Despite cod stocks in UK waters being at risk, fishermen are being forced to throw thousands of tonnes back into the sea dead while Iceland, an important supplier to much of Western Europe, is cutting the amount of cod it catches because of concern over falling stocks.
Iceland has long been heralded as an example of sustainable fishing and the country relies on the industry more than any other state in the world.
Perhaps this is why their government is prepared to take drastic action and unpopular measures to preserve the industry.
From this month Iceland’s cod quotas have been slashed by a third because scientists say there has been a decline in young fish.
Johann Sigurjonsson, Director of the Marine Research Institute says it has been difficult to persuade the fishermen of the need.
“Perhaps the biggest difficulty is the Icelandic fisheries are very good at the moment but we are taking measures to ensure this will continue to be so. We believe it is important to make the spawning stock stronger both in volume and to secure a higher proportion of large females because they are more important in the reproductive capacity of stock. It is an important and difficult decision,” he said.
Minister of Fisheries Einar Gudfinnson admits it has been controversial.
“Of course we will see boats tied up and some not fishing. Many will transfer their rights to others. We have listened to the advice of scientists generally but now we have taken it more seriously than ever before because of these strong warning lights. It will have negative implications politically and economically but we are sure it will have positive long-term effects,” he explained.
Over the last 20 years Western Europe and the UK in particular have become heavily dependent on Icelandic fish as stocks in EU waters have declined.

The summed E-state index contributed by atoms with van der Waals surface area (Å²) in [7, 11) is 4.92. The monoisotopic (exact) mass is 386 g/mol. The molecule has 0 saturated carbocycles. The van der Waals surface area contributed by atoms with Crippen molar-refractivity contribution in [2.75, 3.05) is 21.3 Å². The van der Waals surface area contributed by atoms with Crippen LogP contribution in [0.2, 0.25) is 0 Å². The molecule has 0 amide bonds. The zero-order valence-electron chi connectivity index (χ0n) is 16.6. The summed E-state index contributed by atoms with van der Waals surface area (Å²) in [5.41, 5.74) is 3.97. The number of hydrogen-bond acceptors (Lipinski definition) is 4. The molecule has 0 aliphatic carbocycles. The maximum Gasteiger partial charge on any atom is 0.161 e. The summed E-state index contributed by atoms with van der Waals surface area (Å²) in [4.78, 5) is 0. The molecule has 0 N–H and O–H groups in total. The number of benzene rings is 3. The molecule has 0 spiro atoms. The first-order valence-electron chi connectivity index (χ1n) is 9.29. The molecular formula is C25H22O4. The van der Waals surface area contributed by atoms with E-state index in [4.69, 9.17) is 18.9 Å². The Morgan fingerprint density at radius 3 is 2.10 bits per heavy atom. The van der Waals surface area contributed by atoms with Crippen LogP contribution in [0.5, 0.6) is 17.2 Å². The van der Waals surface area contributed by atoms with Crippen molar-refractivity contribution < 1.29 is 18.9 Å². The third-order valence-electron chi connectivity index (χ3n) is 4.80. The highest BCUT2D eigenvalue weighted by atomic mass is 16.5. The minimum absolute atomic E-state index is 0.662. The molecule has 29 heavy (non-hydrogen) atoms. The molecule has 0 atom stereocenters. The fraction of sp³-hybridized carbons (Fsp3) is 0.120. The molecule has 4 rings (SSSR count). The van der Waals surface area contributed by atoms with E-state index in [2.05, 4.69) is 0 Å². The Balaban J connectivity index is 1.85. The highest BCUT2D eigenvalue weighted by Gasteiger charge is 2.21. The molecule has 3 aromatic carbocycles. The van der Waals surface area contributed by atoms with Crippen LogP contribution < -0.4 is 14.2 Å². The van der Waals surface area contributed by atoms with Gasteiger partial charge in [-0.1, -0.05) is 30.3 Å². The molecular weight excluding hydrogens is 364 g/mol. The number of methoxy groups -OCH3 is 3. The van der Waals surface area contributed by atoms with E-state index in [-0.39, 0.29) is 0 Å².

The impact on the UK and other Western European countries is likely to be a significant rise in the price of cod.
Managers at the Fishgate auction in Hull anticipate an increase of up to 20% over the next year, not only due to shorter supply but also competition from Spain and Portugal for their salted cod.
But there are also lessons from Iceland for the European Commission whose own attempts to preserve fish stocks have proven far less successful.
Since the introduction of the Common Fisheries Policy in 1983, the UK’s white fish fleet has reduced by 70% while the UK’s cod quota has reduced from more than 100,000 tonnes to just 18,000.
Other countries have also suffered big cuts. But stocks have failed to recover.
A recent report highlighted the problem that every year thousands of tonnes of cod are caught and then thrown back dead into the sea to comply with the rules of the European Commission’s Common Fisheries Policy.
Fish which are undersize or exceed the permitted quota for particular species has to be thrown back into the sea but less than 1% of discarded fish survive so most is wasted.
Last year more than 8,000 tonnes of North Sea cod was discarded, that is more than 30% of the amount brought in and sold.
The report just released from the Centre for Environment, Fisheries and Aquaculture Science (CEFAS) shows that in “Subarea 7” – the English Channel, Western Approaches, Celtic and Irish Seas – 63% by number and 35% by weight of all fish caught are discarded.
Dr Joe Horwood, the chief scientist at CEFAS says:
“The large majority of cod thrown back are below the minimum landing size. This is set to deter fishermen from areas where small fish are but unfortunately small cod is found in many places so they will catch them.